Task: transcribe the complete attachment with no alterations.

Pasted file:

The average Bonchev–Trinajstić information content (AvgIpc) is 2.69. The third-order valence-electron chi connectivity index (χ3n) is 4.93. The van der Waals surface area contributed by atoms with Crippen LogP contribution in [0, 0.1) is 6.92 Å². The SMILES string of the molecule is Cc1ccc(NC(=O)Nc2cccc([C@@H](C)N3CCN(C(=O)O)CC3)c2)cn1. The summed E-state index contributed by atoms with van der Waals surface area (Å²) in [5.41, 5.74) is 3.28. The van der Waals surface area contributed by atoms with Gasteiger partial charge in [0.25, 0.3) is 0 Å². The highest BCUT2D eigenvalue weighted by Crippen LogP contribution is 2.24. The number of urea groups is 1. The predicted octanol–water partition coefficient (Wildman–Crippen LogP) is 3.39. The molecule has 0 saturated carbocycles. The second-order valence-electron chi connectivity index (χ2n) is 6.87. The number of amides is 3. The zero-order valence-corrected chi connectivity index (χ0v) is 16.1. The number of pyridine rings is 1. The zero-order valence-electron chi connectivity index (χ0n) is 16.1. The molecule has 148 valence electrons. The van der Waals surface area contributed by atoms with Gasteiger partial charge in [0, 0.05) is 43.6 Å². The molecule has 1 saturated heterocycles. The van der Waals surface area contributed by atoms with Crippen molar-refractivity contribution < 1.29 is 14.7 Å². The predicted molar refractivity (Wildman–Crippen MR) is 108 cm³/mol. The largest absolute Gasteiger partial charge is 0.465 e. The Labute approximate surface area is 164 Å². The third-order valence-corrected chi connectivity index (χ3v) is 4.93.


The average Bonchev–Trinajstić information content (AvgIpc) is 2.69. The third-order valence-electron chi connectivity index (χ3n) is 4.93. The van der Waals surface area contributed by atoms with Crippen LogP contribution in [0, 0.1) is 6.92 Å². The SMILES string of the molecule is Cc1ccc(NC(=O)Nc2cccc([C@@H](C)N3CCN(C(=O)O)CC3)c2)cn1. The summed E-state index contributed by atoms with van der Waals surface area (Å²) in [5.41, 5.74) is 3.28. The van der Waals surface area contributed by atoms with Gasteiger partial charge in [0.25, 0.3) is 0 Å². The highest BCUT2D eigenvalue weighted by Crippen LogP contribution is 2.24. The number of urea groups is 1. The predicted octanol–water partition coefficient (Wildman–Crippen LogP) is 3.39. The molecule has 0 saturated carbocycles. The second-order valence-electron chi connectivity index (χ2n) is 6.87. The number of amides is 3. The zero-order valence-corrected chi connectivity index (χ0v) is 16.1. The number of pyridine rings is 1. The zero-order valence-electron chi connectivity index (χ0n) is 16.1. The molecule has 148 valence electrons. The van der Waals surface area contributed by atoms with Gasteiger partial charge in [0, 0.05) is 43.6 Å². The molecule has 1 saturated heterocycles. The van der Waals surface area contributed by atoms with Crippen molar-refractivity contribution < 1.29 is 14.7 Å². The predicted molar refractivity (Wildman–Crippen MR) is 108 cm³/mol. The largest absolute Gasteiger partial charge is 0.465 e. The Labute approximate surface area is 164 Å². The third-order valence-corrected chi connectivity index (χ3v) is 4.93.